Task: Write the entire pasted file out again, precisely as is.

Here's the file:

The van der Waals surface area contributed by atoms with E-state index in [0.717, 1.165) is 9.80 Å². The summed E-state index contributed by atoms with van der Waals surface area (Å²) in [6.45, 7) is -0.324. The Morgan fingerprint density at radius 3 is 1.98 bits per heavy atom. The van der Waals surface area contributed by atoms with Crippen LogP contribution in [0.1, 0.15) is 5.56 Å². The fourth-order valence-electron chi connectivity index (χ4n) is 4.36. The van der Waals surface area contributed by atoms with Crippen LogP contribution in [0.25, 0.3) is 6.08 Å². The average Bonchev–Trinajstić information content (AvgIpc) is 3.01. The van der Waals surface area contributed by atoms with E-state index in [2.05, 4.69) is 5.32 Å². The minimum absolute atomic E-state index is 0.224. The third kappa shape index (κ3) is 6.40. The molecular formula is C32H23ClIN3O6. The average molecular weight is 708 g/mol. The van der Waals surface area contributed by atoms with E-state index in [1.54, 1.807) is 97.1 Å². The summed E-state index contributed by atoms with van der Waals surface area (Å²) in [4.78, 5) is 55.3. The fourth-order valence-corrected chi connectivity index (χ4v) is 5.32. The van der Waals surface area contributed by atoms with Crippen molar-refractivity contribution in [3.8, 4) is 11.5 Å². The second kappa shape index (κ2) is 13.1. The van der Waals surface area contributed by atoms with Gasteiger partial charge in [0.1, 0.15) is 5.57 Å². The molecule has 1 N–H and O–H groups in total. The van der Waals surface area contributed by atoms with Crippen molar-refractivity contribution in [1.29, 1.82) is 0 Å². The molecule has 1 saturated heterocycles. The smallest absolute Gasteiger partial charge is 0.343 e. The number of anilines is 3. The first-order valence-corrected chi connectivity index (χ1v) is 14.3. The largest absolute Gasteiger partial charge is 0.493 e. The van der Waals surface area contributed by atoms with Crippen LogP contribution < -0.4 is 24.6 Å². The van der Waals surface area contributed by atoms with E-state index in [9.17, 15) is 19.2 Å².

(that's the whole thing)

The van der Waals surface area contributed by atoms with E-state index in [0.717, 1.165) is 9.80 Å². The summed E-state index contributed by atoms with van der Waals surface area (Å²) in [6.45, 7) is -0.324. The Morgan fingerprint density at radius 3 is 1.98 bits per heavy atom. The van der Waals surface area contributed by atoms with Crippen LogP contribution in [0.1, 0.15) is 5.56 Å². The fourth-order valence-electron chi connectivity index (χ4n) is 4.36. The van der Waals surface area contributed by atoms with Crippen LogP contribution in [0.25, 0.3) is 6.08 Å². The average Bonchev–Trinajstić information content (AvgIpc) is 3.01. The van der Waals surface area contributed by atoms with E-state index in [2.05, 4.69) is 5.32 Å². The minimum absolute atomic E-state index is 0.224. The third kappa shape index (κ3) is 6.40. The molecular formula is C32H23ClIN3O6. The average molecular weight is 708 g/mol. The van der Waals surface area contributed by atoms with E-state index in [1.54, 1.807) is 97.1 Å². The summed E-state index contributed by atoms with van der Waals surface area (Å²) in [4.78, 5) is 55.3. The fourth-order valence-corrected chi connectivity index (χ4v) is 5.32. The van der Waals surface area contributed by atoms with Crippen molar-refractivity contribution in [3.8, 4) is 11.5 Å². The second kappa shape index (κ2) is 13.1. The van der Waals surface area contributed by atoms with Gasteiger partial charge in [0.1, 0.15) is 5.57 Å². The molecule has 1 N–H and O–H groups in total. The van der Waals surface area contributed by atoms with Crippen molar-refractivity contribution in [1.29, 1.82) is 0 Å². The molecule has 1 saturated heterocycles. The smallest absolute Gasteiger partial charge is 0.343 e. The number of anilines is 3. The first-order valence-corrected chi connectivity index (χ1v) is 14.3. The largest absolute Gasteiger partial charge is 0.493 e. The van der Waals surface area contributed by atoms with Crippen LogP contribution < -0.4 is 24.6 Å². The van der Waals surface area contributed by atoms with E-state index in [9.17, 15) is 19.2 Å².